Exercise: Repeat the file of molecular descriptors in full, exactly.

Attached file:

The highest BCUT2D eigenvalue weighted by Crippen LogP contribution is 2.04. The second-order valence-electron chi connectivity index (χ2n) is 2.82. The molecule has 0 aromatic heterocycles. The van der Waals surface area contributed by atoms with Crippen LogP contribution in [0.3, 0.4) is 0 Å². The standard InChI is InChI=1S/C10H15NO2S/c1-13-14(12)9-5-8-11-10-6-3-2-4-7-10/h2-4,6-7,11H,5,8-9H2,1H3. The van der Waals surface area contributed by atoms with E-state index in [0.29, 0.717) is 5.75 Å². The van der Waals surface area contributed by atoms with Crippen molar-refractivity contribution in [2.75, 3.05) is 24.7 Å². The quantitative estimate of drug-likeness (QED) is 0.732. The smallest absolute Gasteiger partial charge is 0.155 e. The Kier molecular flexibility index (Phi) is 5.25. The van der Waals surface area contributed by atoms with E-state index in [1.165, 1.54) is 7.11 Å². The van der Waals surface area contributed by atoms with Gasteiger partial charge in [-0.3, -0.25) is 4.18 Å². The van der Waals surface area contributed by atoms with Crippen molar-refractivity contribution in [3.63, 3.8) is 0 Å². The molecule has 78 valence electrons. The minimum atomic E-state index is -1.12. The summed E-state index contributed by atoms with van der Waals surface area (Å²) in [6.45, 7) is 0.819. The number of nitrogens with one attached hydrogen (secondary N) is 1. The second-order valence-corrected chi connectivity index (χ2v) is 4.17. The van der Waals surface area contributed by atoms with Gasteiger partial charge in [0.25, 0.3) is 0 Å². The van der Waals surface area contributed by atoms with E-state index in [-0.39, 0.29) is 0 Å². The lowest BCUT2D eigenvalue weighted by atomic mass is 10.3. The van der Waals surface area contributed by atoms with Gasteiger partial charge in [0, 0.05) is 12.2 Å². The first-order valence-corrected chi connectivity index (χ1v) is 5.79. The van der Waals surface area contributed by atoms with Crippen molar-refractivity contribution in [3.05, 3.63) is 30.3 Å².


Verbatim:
The highest BCUT2D eigenvalue weighted by Crippen LogP contribution is 2.04. The second-order valence-electron chi connectivity index (χ2n) is 2.82. The molecule has 0 aromatic heterocycles. The van der Waals surface area contributed by atoms with Crippen LogP contribution in [0.3, 0.4) is 0 Å². The standard InChI is InChI=1S/C10H15NO2S/c1-13-14(12)9-5-8-11-10-6-3-2-4-7-10/h2-4,6-7,11H,5,8-9H2,1H3. The van der Waals surface area contributed by atoms with E-state index in [0.29, 0.717) is 5.75 Å². The van der Waals surface area contributed by atoms with Crippen molar-refractivity contribution in [2.75, 3.05) is 24.7 Å². The quantitative estimate of drug-likeness (QED) is 0.732. The smallest absolute Gasteiger partial charge is 0.155 e. The Kier molecular flexibility index (Phi) is 5.25. The van der Waals surface area contributed by atoms with E-state index in [1.165, 1.54) is 7.11 Å². The van der Waals surface area contributed by atoms with Gasteiger partial charge in [-0.3, -0.25) is 4.18 Å². The van der Waals surface area contributed by atoms with Crippen molar-refractivity contribution in [3.63, 3.8) is 0 Å². The molecule has 78 valence electrons. The minimum atomic E-state index is -1.12. The summed E-state index contributed by atoms with van der Waals surface area (Å²) in [6.45, 7) is 0.819. The number of nitrogens with one attached hydrogen (secondary N) is 1. The second-order valence-corrected chi connectivity index (χ2v) is 4.17. The van der Waals surface area contributed by atoms with Gasteiger partial charge in [0.25, 0.3) is 0 Å². The van der Waals surface area contributed by atoms with E-state index in [-0.39, 0.29) is 0 Å². The lowest BCUT2D eigenvalue weighted by atomic mass is 10.3. The van der Waals surface area contributed by atoms with Gasteiger partial charge in [0, 0.05) is 12.2 Å². The first-order valence-corrected chi connectivity index (χ1v) is 5.79. The van der Waals surface area contributed by atoms with Crippen molar-refractivity contribution in [3.05, 3.63) is 30.3 Å².